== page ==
3 Aug 2011

My first upholstery project!

This spring I took an upholstery class, offered through the local school board. We were asked to bring in a chair we'd like to re-upholster. I scoured Craigslist and found this rough-looking, occasional chair with good bones.

To "get ahead", I sanded down and oiled the wooden arms/legs, ripped all the stuffing out and stripped the piece back to the bones. I learned this wasn't a great idea, because if the stuffing still looks good, it can often be reused. It helps preserve the integrity of the original piece. And, as I learned later it's tough to re-stuff a chair evenly without any lumps and bumps. I'll know better for next time.

So, the course was eight weeks long, but my chair took probably 12 weeks in total before it was actually ready for my living room. I'm not going to lie, it was a frustrating project. Our instructor didn't have the knack for teaching one might expect from a course offered through a school board, and I wasn't able to finish it within class hours. Luckily my boyfriend is a furniture-maker, so he stepped in at the end and re-attached the arms and back section.

So how am I enjoying the chair, you ask? Sadly, our cat's the only one who uses it. And, because she's such a furball, I ended up covering it with an old pillowcase. So you can't even admire how nice it looks.

Too bad I didn't choose to re-cover it in vinyl. I can now see vinyl's merits for cat-owners!

BEFORE: a tired old chair with an awkward "smile".

AFTER: A few too many lumps (the camera adds 10 pounds), but much better!
I sanded for hours to renove scrapes and sticky old varnish.

Ta daaa!

2 Aug 2011

Make your own textile art!

My boyfriend, (let's call him S), and I spent many months scouring flea markets and second-hand stores, looking for a large-scale piece of artwork for our dining room. We needed something to hang on a wall that was once a fireplace mantle (the previous owners filled in the fireplace, but someday I hope to bring it back!).

Because we're on a tight budget, we needed to think outside the "frame" a bit. (Frames themselves can be very costly, not to mention the piece inside it!). Should we hang something  unconventional, like a weathered old piece of wood, like that funky old piano part we found on a neighbourhood walk? Should we just clad the raised mantle area in wallpaper? Nothing seemed quite right, until...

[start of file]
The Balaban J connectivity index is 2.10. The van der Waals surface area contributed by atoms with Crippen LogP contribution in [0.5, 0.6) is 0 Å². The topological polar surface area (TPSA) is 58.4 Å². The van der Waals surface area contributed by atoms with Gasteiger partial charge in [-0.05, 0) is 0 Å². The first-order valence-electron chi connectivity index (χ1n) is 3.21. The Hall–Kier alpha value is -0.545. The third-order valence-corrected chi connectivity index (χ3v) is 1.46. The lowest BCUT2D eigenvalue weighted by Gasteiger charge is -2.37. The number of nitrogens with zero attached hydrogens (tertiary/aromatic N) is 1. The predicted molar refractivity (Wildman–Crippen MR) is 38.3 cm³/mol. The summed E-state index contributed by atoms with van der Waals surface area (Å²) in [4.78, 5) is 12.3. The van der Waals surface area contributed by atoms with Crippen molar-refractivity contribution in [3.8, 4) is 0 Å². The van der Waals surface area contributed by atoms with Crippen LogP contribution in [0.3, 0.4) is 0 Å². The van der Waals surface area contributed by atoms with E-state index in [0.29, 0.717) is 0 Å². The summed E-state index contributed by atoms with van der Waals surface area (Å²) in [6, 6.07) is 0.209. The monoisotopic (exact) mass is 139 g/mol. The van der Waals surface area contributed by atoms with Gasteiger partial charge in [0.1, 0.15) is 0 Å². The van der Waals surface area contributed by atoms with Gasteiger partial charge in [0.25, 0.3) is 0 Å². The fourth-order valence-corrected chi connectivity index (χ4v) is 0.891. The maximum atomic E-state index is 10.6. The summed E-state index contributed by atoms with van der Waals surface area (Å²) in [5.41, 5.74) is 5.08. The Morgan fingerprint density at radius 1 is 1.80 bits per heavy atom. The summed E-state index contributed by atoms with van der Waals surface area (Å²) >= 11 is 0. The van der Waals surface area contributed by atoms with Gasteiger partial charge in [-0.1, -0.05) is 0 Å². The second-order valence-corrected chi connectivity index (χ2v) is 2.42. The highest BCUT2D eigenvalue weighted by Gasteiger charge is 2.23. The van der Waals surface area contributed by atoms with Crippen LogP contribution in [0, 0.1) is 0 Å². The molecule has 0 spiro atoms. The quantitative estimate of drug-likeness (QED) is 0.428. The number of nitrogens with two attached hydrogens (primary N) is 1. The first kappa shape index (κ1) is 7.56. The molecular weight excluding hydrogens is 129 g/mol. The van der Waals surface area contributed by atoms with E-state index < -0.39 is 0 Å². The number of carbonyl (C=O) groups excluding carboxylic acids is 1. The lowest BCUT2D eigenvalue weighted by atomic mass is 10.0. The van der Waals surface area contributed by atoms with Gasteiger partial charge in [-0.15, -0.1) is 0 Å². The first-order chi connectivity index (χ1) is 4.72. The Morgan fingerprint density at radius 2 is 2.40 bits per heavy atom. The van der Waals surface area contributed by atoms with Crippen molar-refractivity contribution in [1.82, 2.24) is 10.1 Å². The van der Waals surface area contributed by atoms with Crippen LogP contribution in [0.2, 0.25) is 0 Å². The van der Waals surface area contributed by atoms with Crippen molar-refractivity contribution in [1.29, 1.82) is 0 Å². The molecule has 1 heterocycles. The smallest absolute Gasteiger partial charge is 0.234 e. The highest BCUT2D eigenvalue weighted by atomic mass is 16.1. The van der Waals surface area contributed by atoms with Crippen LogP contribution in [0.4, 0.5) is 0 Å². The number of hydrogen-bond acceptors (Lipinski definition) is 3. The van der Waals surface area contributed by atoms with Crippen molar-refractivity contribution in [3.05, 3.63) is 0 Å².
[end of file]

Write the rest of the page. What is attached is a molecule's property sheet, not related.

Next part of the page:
A few weeks ago, we came across this lovely piece of crewel fabric at the flea market. It was very reasonably priced, and both S and I enjoyed the earthy tones and embroidered texture of the piece. At first I thought S would find it a little too "hippy", but he said he liked the stylized, graphic quality of the flowers.

So after measuring the dimensions of the wall and the fabric, S constructed a 42" x 42" wooden stretcher frame. From there, we used a staple gun to staple the fabric to the back of the frame. Easy stuff — anyone can do this!

The only tip I'd give you if you're going to try stretching canvas or fabric is to make sure you staple in an alternating pattern. In other words, staple in this order:

1. Top middle
2. Bottom middle
3. Left middle
4. Right middle
5. Top right-of-middle
6. Bottom left-of-middle
7. Left above-middle
8. Right below-middle
9. etc.

Hope this will make sense when you see the diagram at the end of this post. Keep alternating staple placement until the frame is complete. At the very end, you can just fold your corners neatly and staple them down a few times.

I was very happy with how it turned out! Have a look: